Fish Report

November 27, 2017 edition



Cabo San Lucas

There has been some terrific fishing and catching from Cabo recently. Unquestionably, the bite was on for most of the anglers as well as for most of the species. The billfish action included blue marlin, black marlin, stripers and sailfish. In the hook-to-table category, the dorado, yellowfin tuna and wahoo were the most popular.

For just plain fun, there were ample skipjack, jack crevalle and roosterfish to put a bend in the fishing rods. There has also been a consistent bite of the “go to” bottom dwellers when the surface action slowed. There was an excellent bite for most of the anglers, one that spanned a wide area, although the better bite was south of Cabo Falso at about 14 or 15 miles.

Cabo Climate: Daytime temps averaged 85.2 degrees with nights at 73.2 degrees. The humidity ratio has averaged 60.4%. It has mostly been warm, clear and very sunny days with only an occasional passing cloud.

Sea Conditions: Water temperatures are holding up very well. The Finger Bank to the Gorda Bank are all at 80.5 degrees. The Jaime Bank and southerly across the 1000 Fathom Curve have all been at 81 to 82 degrees. The inshore temps from Todos Santos to Cristobal and out about two or three miles are all at 83 degrees. Cabo Falso and around to Los Frailes are all at 82 or 83 degrees.

Best Fishing Area: South of Cabo Falso, in the 14 to 15 mile zone, the Herradura, Jaime Banks and Migrino were the most focused of spots, but fish were caught all over the area.

Best Bait/Lures: Rigged bait were the hot ticket for the billfish and the dorado, with a few billfish taken on lures as well as some of the dorado. Overall, the rigged trolling bait were the hottest bite overall.

Bait Supply: A good bait supply of caballito at the $3.00 per bait rate, paid direct to the bait vendor.

Puerto Los Cabos

There have been several cow sized tuna landed, but targeting the larger sized tuna requires lots of patience and stockpiling larger quantities of bait. Sardina, squid and chunks of skipjack were all used. The majority of the largest tuna were hooked on either chunks of skipjack or strips of squid. There were also nice-sized tuna over 100 pounds landed while fishing the San Luis Bank, though that was tough through much of the time due to north winds. 

There were no big numbers of these larger fish, but some anglers did account for one, two and even three in one morning. Most common sized tuna being caught were more in the seven to 15 pound class. These hit mostly on the sardina, with Iman Bank and Palmilla Point being the hot spots on particular days.

Dorado have been much more scattered than the tuna, with limited numbers of these fish were accounted for. There have been more juvenile-sized with an occasional fish up to 15 pounds.

However, for anglers specifically targeting dorado, they were having multiple chances and landed as many as four per boat. There were wahoo around as well, although most felt fortunate having one wahoo in the fish box. They were hitting on both trolled lures, such as Rapalas, and on trap hooked bait, caballito and chihuil.

East Cape

It is November, and the weather continues to change rapidly. Even with the arrival of a few days of north winds, anglers have braved the conditions and have been rewarded with a mixed bag of fish. The water temps are still very conducive to good fishing, hovering in the low 80s pretty much all over.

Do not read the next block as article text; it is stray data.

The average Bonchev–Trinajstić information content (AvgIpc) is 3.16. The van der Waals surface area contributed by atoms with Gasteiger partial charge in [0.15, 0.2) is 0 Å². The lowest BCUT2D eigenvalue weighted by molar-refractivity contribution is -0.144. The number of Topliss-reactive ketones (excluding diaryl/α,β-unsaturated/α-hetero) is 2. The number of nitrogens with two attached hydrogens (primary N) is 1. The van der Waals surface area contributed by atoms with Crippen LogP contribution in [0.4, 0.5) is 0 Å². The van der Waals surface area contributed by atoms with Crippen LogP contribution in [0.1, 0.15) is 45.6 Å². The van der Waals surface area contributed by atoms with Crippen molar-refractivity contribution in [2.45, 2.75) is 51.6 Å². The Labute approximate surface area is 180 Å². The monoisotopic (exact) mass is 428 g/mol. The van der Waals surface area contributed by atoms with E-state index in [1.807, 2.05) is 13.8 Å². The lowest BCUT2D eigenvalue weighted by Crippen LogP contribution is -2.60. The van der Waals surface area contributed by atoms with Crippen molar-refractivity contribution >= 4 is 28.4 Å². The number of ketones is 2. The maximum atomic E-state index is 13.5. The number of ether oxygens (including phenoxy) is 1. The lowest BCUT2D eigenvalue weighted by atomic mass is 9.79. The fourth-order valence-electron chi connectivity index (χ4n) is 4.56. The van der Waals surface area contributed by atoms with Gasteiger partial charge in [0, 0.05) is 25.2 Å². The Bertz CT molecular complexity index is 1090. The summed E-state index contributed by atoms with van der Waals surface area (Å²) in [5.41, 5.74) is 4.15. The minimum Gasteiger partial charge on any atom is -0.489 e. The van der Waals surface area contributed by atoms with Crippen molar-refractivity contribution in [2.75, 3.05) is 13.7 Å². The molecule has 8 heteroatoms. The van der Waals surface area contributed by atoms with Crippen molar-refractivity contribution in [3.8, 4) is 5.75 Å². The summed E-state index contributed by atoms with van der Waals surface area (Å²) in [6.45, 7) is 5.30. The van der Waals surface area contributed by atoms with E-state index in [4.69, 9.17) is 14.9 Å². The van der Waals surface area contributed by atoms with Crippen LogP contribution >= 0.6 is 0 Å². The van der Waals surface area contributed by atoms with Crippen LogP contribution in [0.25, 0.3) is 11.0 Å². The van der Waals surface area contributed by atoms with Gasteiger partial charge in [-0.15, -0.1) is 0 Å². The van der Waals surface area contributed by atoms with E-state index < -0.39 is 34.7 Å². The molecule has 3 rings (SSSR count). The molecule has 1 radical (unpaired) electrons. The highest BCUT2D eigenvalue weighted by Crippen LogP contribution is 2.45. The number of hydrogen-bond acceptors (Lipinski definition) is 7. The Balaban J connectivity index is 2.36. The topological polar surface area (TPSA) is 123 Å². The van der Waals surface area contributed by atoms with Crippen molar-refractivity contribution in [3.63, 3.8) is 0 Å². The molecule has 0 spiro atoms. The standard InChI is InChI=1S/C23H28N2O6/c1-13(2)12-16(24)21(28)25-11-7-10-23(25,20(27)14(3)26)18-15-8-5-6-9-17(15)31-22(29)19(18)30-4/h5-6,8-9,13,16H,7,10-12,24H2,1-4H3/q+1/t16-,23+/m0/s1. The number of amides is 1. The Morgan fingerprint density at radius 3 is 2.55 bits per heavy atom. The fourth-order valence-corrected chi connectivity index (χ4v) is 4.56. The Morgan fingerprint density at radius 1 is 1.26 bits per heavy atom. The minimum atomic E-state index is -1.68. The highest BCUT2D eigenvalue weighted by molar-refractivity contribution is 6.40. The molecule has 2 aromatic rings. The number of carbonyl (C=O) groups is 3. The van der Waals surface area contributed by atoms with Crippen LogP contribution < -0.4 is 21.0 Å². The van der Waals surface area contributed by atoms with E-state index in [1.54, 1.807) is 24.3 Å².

Sailfish have been the predominant catch in the billfish department. They were all taken on the troll off La Ribera.

Tuna were plentiful south of Los Frailes but were quite difficult to hook-up. There were lots of fish boiling on the surface, but were reluctant biters. The catch was mostly smaller fish up to 20 pounds. Sardina were the best bait.

Good-sized dorado in the 30 pound range were available throughout the East Cape, mostly taken on the troll. The roosterfish keep coming and coming. Inshore produced some dandy gallo and plenty of jack crevalle.

Barred pargo, huachinango and cabrilla have all been on the cleaning table.

La Paz

The fishing is dependent on the weather right now. At least half the days aren’t even worth going out. Winds from the north are now pushing big swells into the boats and, at times, even calm La Paz Bay is filled with little whitecaps or larger surges that throw spray onto the waterfront and passing cars. 

Even days when it seems not to be blowing, the surge and swell can still crash in and it’s just a miserable rough day to be out on the water, even if the sun is shining and it’s a pleasant 90 degrees! These are days when it’s nicer to hang out on the beach or find some friendly cantina to pour a cold one and wrap your hand around a fish taco. 

On the days when it’s calm enough and there’s no wind, there has been some surprisingly decent fishing. Waters have definitely been getting cooler and not quite as blue, and a little more cloudy and green as the winds turn it up. However, there’s still been some spots of 10 to 20 pound tuna and some nice schools of dorado in varying sizes. However, with the cooler waters, we’ve been seeing more cooler water species like sierra, snapper, pargo, cabrilla, and amberjack. 

The bite is also directly related to having live bait. If it’s rough, it’s hard to get live bait and even the bait sellers aren’t out there, knowing it’s futile. Anglers are left to use dead bait, cut bait or find/catch their own bait. 

Cabo San Lucas
Tracy Ehrenberg
Larry Edwards          
San Jose del Cabo
Gordo Bank Pangas
East Cape
Rancho Leonero Hotel
Jen Wren Sportfishing
East Cape Tackle, Cindy Kirkwood
La Paz
Jonathan Roldan's Tailhunter International